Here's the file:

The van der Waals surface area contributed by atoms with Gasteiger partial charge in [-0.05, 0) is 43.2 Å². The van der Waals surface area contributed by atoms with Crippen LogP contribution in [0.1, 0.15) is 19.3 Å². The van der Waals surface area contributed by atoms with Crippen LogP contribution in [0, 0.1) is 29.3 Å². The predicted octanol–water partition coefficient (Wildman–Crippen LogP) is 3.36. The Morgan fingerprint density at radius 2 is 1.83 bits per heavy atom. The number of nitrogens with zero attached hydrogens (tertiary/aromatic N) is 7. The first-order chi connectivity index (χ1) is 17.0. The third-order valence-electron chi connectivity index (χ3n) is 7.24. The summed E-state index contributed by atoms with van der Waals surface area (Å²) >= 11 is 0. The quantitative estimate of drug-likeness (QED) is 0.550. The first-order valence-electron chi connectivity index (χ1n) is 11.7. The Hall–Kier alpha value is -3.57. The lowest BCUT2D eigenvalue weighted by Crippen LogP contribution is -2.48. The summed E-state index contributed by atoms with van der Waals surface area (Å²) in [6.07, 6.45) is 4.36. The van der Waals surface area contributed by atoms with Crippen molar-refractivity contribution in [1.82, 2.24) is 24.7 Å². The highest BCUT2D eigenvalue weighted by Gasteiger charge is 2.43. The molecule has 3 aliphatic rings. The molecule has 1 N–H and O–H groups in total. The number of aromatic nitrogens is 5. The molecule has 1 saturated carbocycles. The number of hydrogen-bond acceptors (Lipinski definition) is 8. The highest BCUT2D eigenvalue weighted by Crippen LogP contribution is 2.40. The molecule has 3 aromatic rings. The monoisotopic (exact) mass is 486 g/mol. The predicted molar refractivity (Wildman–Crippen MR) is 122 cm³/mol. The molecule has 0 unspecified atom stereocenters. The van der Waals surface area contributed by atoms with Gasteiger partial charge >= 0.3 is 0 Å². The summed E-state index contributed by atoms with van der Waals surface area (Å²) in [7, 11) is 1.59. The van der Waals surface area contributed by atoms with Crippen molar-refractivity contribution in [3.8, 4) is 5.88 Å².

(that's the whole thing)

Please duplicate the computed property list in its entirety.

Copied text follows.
The van der Waals surface area contributed by atoms with Gasteiger partial charge in [-0.05, 0) is 43.2 Å². The van der Waals surface area contributed by atoms with Crippen LogP contribution in [0.1, 0.15) is 19.3 Å². The van der Waals surface area contributed by atoms with Crippen LogP contribution in [0, 0.1) is 29.3 Å². The predicted octanol–water partition coefficient (Wildman–Crippen LogP) is 3.36. The Morgan fingerprint density at radius 2 is 1.83 bits per heavy atom. The number of nitrogens with zero attached hydrogens (tertiary/aromatic N) is 7. The first-order chi connectivity index (χ1) is 17.0. The third-order valence-electron chi connectivity index (χ3n) is 7.24. The summed E-state index contributed by atoms with van der Waals surface area (Å²) >= 11 is 0. The quantitative estimate of drug-likeness (QED) is 0.550. The first-order valence-electron chi connectivity index (χ1n) is 11.7. The Hall–Kier alpha value is -3.57. The lowest BCUT2D eigenvalue weighted by Crippen LogP contribution is -2.48. The summed E-state index contributed by atoms with van der Waals surface area (Å²) in [6.07, 6.45) is 4.36. The van der Waals surface area contributed by atoms with Crippen molar-refractivity contribution in [1.82, 2.24) is 24.7 Å². The highest BCUT2D eigenvalue weighted by Gasteiger charge is 2.43. The molecule has 3 aliphatic rings. The molecule has 1 N–H and O–H groups in total. The number of aromatic nitrogens is 5. The molecule has 1 saturated carbocycles. The number of hydrogen-bond acceptors (Lipinski definition) is 8. The highest BCUT2D eigenvalue weighted by Crippen LogP contribution is 2.40. The molecule has 3 aromatic rings. The monoisotopic (exact) mass is 486 g/mol. The predicted molar refractivity (Wildman–Crippen MR) is 122 cm³/mol. The molecule has 0 unspecified atom stereocenters. The van der Waals surface area contributed by atoms with Gasteiger partial charge >= 0.3 is 0 Å². The summed E-state index contributed by atoms with van der Waals surface area (Å²) in [7, 11) is 1.59. The van der Waals surface area contributed by atoms with Crippen molar-refractivity contribution in [3.8, 4) is 5.88 Å².